Appellate Division Sides With New York City Police In Malicious Prosecution Case, Part 2

This is the second half on our post looking at Batten v. City of New York and its impact on how courts examine malicious prosecution claims. 

In ruling that the defendants had probable cause, a complete defense to malicious prosecution, the Appellate Division focused extensively on the steps taken by the police during the investigation. After the police canvassed for witnesses, the sole eyewitness they found identified Batten as being the perpetrator. After that identification, the police checked determine if Batten was in prison at the time of the crime, they spoke with Batten’s godfather about Batten’s alibi, checked the criminal backgrounds of the store’s employees, and conducted multiple interviews.

To rebut this, Batten presented evidence of the confidential informant’s information and that the police gave the employee mentioned to federal immigration authorities rather than investigating the CI’s information. He also noted that the description by the eyewitness did not perfectly match his own several days after the crime. Even so, the Court noted that:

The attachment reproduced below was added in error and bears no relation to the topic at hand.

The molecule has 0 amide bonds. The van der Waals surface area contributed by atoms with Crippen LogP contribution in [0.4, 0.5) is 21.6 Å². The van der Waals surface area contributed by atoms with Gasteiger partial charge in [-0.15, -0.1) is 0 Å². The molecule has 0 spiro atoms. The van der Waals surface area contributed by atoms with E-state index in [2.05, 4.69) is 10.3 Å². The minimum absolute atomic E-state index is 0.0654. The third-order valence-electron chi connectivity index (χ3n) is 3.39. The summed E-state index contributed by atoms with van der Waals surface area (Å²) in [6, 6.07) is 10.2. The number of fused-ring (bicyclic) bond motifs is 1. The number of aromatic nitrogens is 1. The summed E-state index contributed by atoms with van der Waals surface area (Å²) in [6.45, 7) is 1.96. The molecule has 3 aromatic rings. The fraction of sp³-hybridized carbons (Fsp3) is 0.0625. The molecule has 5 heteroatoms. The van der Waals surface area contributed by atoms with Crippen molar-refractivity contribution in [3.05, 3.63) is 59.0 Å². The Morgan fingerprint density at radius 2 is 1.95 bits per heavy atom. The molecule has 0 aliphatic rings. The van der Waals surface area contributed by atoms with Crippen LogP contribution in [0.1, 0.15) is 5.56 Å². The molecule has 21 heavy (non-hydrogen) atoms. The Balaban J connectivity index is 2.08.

“while the failure to make further inquiry when a reasonable person would have done so may be evidence of lack of probable cause, the mere failure to follow some leads does not amount to an egregious deviation from accepted practices or fraud. Police investigators are not obligated to pursue every lead that may yield evidence beneficial to the accused… [and] have not necessarily improperly concealed evidence every time a plaintiff is able to show that the police could have conducted further investigation”

On the whole, this decision will provide clarification for future malicious prosecution cases about the line between simple negligence in a police investigation and what conduct would be considered “egregious.” This will be particularly helpful for municipalities and attorneys in planning litigation strategies or mapping out potential settlements in such cases. It also indicates we may see more of these kinds of detailed factual analyses in the future.

The case was Batten v. City of New York, 133 A.D.3d 803 (2nd Dept. 2015).

Powered by 123ContactForm | Report abuse